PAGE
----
Sermon: Advent 1 – Promise

 A sermon preached by the Reverend Dr Trevor Jamison at

Saint Columba’s United Reformed Church, North Shields,

November 27th 2022

Isaiah 2:1-5; Matthew 24:36-44

 Watch the whole service on YouTube.

‘I promise to pay the bearer on demand the sum of X pounds.’ That’s what it proclaims on our banknotes. Were people to start doubting that promise, the whole economy would crash to the ground, taking our society with it. We’re depending on the Bank of England to keep its promises.

The bank’s promise is precise: present the note and they will pay out. Prior to 1931 they would have paid in gold, but now they will pay you in … other bank notes. Still, a promise is a promise.

Today we have two Bible readings that contain promises, but rather fuzzy ones. ‘In days to come,’ promises the Old Testament prophet Isaiah (or is that a promise from God who has given the prophet the message to pass on?); ‘in days to come the mountain of the Lord’s house shall be established as the highest of mountains … many peoples shall come [to it … and God] shall judge between nations … [and] they shall beat their swords into ploughshares … nation shall not lift sword against nation.’ (2:1, 2, 3)

‘About that day and hour,’ says Jesus in Matthew 24, ‘no one knows.’ (24:36) Though it sounds like a frightening time, like a flood about to happen (14:37-39); situations where one person stays and another disappears (24:40-41); where your house gets broken into in the dead of night. (24:43) In neither reading is it clear when God will deliver on these promises. What sort of promises are these, then?

At least Isaiah is a bit clearer about the content of the promise, even if he’s equally vague about the timing. It’s a promise of justice and peace. It’s a time when God will sit in judgement – [God] shall judge between the nations, and shall arbitrate for many peoples.’ (2:4) When preachers start talking about God as judge a lot of people start going pale, as though that’s bad news. I don’t know, maybe they have a very negative view of God, or judges … or a very bad conscience.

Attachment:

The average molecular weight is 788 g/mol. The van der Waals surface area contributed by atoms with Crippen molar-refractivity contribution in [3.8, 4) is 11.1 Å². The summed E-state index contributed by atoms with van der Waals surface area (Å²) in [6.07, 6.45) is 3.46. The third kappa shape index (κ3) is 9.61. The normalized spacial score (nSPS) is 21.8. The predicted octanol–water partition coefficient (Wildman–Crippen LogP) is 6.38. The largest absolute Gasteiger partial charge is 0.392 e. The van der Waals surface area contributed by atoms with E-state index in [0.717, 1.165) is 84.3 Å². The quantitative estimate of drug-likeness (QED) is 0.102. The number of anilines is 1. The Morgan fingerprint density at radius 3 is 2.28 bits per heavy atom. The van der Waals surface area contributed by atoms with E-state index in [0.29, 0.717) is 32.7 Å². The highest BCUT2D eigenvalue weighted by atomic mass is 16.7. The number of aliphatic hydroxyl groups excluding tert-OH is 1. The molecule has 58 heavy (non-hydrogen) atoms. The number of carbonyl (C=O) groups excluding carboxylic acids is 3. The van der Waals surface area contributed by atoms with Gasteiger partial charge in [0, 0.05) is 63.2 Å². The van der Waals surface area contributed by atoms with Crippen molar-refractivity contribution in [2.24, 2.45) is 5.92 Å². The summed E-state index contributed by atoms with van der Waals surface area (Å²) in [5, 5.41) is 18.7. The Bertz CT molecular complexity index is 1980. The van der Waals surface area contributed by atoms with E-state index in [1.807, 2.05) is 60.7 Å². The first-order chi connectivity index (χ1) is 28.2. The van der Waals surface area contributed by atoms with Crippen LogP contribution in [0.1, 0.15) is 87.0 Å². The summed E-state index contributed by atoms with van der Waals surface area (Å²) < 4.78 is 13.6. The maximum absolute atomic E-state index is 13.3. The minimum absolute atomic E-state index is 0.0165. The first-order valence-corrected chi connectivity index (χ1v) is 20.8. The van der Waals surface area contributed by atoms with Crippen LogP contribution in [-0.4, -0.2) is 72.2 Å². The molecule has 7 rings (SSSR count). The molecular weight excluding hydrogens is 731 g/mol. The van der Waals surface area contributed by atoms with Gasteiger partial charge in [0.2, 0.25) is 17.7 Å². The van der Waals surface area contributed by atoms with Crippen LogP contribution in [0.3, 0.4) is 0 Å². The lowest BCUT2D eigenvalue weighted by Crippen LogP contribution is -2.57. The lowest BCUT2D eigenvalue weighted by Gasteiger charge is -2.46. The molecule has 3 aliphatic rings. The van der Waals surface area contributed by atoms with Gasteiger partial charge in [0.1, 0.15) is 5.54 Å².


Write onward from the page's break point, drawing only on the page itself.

In Isaiah, God’s day of judgement brings about peace among nations, agreement between peoples, and an end to war-making. What’s so bad about any of that? We could do with that sort of divine judgement in today’s world, never mind how things were back then, in the days of Isaiah and Jesus.

So, here we are in the first Sunday in Advent. We have two Bible readings containing promises, but both readings are fuzzy about timing. The Old Testament prophecy’s content, though, is pretty clear. It’s a promise about peace and justice. God, it seems, is about peace and justice, but maybe not when or how we expect it. And that fits so well with the traditional themes of Advent – God’s appearance on earth, in the physical birth of Jesus Christ in Bethlehem, and the return of Christ – the Son of Man, as he’s described in Matthew’s Gospel – at the conclusion of all things.